As Bosse came off the final turn, he had a meter or two on Bett and Amos who in turn had 2-3 meters on Ethiopia’s Mo Aman (6th 1:46.06), the 2013 world champ who was about a meter up on Kszczot. During the final 100, Bosse gradually pulled away from Bett as Amos began to struggle. The only people moving really quickly were Kszczot and Langford, who had only broken 1:46 twice in his life before Worlds, but did so for the second time in three days tonight.
1 Pierre-Ambroise BOSSE FRA FRA 1:44.67 SB
2 Adam KSZCZOT POL POL 1:44.95 SB
3 Kipyegon BETT KEN KEN 1:45.21
4 Kyle LANGFORD GBR GBR 1:45.25 PB
5 Nijel AMOS BOT BOT 1:45.83
6 Mohammed AMAN ETH ETH 1:46.06
7 Thiago ANDRÈ BRA BRA 1:46.30
8 Brandon MCBRIDE CAN CAN 1:47.09
- Exclusive Access to VIP Supporters Club Content
- Bonus Podcasts Every Friday
- Free LetsRun.com Shirt (Annual Subscribers
- Exclusive Access to VIP Supporters Club Content
- Exclusive Discounts
- Enhanced Message Boards
Results and analysis below.
Quick Thought: We can’t believe that more people didn’t step up in this race
France’s Bosse is the world champion and deservedly so as he dominated the final 200. However, it’s pretty mind-boggling that he was able to win going away in just 1:44.67 in a race where Brandon McBride basically rabbitted the field through 400 in 50.71. If you broke 1:45, you ended up with a silver medal. The early pace wasn’t slow, yet the winning wouldn’t have been unbelievable for an NCAA Championship.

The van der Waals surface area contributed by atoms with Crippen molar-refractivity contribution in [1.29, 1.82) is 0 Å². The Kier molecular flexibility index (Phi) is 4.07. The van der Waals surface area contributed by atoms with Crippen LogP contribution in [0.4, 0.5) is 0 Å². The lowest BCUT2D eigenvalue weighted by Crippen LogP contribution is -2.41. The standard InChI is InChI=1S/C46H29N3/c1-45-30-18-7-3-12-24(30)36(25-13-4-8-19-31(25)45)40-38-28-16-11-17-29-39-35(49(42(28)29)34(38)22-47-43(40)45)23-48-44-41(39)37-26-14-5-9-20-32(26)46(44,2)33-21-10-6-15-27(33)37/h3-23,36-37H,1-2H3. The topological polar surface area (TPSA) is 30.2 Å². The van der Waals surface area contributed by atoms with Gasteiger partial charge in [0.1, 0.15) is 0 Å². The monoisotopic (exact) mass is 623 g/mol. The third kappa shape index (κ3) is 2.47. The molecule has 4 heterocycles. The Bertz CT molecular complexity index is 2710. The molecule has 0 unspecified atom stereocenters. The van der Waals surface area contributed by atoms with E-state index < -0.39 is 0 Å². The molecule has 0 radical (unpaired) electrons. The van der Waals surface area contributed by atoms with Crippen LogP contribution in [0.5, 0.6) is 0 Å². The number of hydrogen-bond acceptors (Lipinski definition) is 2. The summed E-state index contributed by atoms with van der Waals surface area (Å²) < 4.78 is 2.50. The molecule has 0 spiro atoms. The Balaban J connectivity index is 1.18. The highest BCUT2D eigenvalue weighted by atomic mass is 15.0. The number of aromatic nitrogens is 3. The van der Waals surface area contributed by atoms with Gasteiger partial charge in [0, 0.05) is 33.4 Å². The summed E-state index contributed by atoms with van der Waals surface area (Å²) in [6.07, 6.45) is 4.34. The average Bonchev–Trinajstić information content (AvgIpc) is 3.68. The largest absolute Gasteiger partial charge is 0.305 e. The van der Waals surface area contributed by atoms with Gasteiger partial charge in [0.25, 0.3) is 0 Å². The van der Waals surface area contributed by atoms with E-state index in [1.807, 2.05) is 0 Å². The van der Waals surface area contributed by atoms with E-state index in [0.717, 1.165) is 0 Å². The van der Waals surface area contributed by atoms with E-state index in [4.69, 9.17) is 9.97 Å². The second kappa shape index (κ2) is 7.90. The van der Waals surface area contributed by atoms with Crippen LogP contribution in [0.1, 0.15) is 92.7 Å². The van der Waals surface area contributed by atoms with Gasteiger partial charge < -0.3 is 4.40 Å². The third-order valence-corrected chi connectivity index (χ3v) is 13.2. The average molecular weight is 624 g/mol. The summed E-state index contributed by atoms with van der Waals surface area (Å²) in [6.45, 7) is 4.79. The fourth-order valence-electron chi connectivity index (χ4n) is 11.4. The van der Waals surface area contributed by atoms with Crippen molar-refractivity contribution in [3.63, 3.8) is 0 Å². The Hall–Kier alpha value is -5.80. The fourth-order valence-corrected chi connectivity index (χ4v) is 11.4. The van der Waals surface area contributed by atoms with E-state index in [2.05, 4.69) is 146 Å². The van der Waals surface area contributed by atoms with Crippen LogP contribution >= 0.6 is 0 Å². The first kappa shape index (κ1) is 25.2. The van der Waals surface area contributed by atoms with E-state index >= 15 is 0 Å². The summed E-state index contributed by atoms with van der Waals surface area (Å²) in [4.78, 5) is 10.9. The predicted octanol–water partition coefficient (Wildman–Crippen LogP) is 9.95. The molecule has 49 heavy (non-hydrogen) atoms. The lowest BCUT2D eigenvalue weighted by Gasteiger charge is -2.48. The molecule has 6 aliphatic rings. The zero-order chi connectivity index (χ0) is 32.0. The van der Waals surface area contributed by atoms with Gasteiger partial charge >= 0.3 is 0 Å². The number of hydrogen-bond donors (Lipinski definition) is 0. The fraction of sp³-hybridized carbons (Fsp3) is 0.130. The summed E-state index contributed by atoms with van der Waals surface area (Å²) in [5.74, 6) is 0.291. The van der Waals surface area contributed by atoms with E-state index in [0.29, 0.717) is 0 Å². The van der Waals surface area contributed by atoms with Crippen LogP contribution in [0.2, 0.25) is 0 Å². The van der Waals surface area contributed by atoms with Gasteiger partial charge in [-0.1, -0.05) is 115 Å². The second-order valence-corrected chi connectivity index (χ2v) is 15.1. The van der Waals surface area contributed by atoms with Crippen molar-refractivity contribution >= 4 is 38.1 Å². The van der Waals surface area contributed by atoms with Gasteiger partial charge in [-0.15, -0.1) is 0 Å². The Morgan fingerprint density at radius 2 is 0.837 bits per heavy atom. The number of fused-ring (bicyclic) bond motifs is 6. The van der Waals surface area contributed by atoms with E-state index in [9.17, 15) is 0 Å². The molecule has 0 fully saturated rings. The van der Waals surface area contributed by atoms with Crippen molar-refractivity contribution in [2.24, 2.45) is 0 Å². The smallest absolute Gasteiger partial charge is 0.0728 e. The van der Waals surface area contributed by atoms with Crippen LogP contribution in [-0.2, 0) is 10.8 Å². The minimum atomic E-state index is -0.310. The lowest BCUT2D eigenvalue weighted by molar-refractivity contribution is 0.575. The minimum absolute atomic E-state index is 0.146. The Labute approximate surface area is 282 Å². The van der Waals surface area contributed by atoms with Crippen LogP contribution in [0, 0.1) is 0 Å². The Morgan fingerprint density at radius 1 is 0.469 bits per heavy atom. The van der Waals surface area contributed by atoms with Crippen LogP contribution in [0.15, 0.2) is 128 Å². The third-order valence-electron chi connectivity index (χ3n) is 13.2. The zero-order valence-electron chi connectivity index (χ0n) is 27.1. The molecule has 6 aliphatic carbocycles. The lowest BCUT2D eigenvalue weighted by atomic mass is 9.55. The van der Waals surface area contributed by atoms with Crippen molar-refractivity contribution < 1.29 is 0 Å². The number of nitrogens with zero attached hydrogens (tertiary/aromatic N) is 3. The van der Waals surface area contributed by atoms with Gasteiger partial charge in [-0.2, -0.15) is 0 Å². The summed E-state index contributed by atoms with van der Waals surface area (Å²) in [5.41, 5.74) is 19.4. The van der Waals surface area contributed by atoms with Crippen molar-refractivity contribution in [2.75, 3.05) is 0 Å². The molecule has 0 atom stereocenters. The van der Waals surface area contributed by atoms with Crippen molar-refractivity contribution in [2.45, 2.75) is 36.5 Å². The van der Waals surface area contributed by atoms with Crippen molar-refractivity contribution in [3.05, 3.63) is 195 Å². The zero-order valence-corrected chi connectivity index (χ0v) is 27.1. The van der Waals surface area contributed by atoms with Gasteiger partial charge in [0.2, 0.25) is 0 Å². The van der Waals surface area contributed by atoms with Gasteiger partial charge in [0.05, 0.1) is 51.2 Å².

After Bosse crossed the finish line, he pointed at himself with a quizzical look on his face as shown here:
In our post-race interview with him, he said that today’s race was like a dream.
“It felt like a dream,” Bosse said. “You know when a nightmare, somebody gonna catch you, but they never catch you, you know? You know the end. Finally, you never be caught. And I [was] not. So I knew the end before it [ended].”
We don’t blame him if he needed to pinch himself to make sure it was real. Make no mistake about it, Bosse is a talent but the fact that he was able to dominate in 1:44.67 is shocking.
In 2012 at age 20, Bosse ran 1:44.
In 2013 at 21, he ran 1:43.
In 2014, he ran 1:42.